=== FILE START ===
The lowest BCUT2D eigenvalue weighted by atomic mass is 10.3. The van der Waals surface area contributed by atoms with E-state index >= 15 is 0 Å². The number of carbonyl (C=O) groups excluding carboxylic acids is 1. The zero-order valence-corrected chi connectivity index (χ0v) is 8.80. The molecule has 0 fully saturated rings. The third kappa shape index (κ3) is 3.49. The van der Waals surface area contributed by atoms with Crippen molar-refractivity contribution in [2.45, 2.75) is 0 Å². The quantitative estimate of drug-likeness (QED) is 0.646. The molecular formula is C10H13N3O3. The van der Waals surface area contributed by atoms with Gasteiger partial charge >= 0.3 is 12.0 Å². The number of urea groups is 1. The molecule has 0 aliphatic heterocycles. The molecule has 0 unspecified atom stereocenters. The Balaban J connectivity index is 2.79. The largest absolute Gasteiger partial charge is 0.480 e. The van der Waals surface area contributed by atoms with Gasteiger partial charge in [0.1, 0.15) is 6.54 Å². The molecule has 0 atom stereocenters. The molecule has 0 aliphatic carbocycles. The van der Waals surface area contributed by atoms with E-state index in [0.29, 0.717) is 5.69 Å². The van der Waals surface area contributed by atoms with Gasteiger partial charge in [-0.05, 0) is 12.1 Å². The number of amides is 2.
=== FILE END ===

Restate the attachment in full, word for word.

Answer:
The lowest BCUT2D eigenvalue weighted by atomic mass is 10.3. The van der Waals surface area contributed by atoms with E-state index >= 15 is 0 Å². The number of carbonyl (C=O) groups excluding carboxylic acids is 1. The zero-order valence-corrected chi connectivity index (χ0v) is 8.80. The molecule has 0 fully saturated rings. The third kappa shape index (κ3) is 3.49. The van der Waals surface area contributed by atoms with Crippen molar-refractivity contribution in [2.45, 2.75) is 0 Å². The quantitative estimate of drug-likeness (QED) is 0.646. The molecular formula is C10H13N3O3. The van der Waals surface area contributed by atoms with Gasteiger partial charge >= 0.3 is 12.0 Å². The number of urea groups is 1. The molecule has 0 aliphatic heterocycles. The molecule has 0 unspecified atom stereocenters. The Balaban J connectivity index is 2.79. The largest absolute Gasteiger partial charge is 0.480 e. The van der Waals surface area contributed by atoms with Gasteiger partial charge in [0.1, 0.15) is 6.54 Å². The molecule has 0 atom stereocenters. The molecule has 0 aliphatic carbocycles. The van der Waals surface area contributed by atoms with E-state index in [0.29, 0.717) is 5.69 Å². The van der Waals surface area contributed by atoms with Gasteiger partial charge in [-0.05, 0) is 12.1 Å². The number of amides is 2.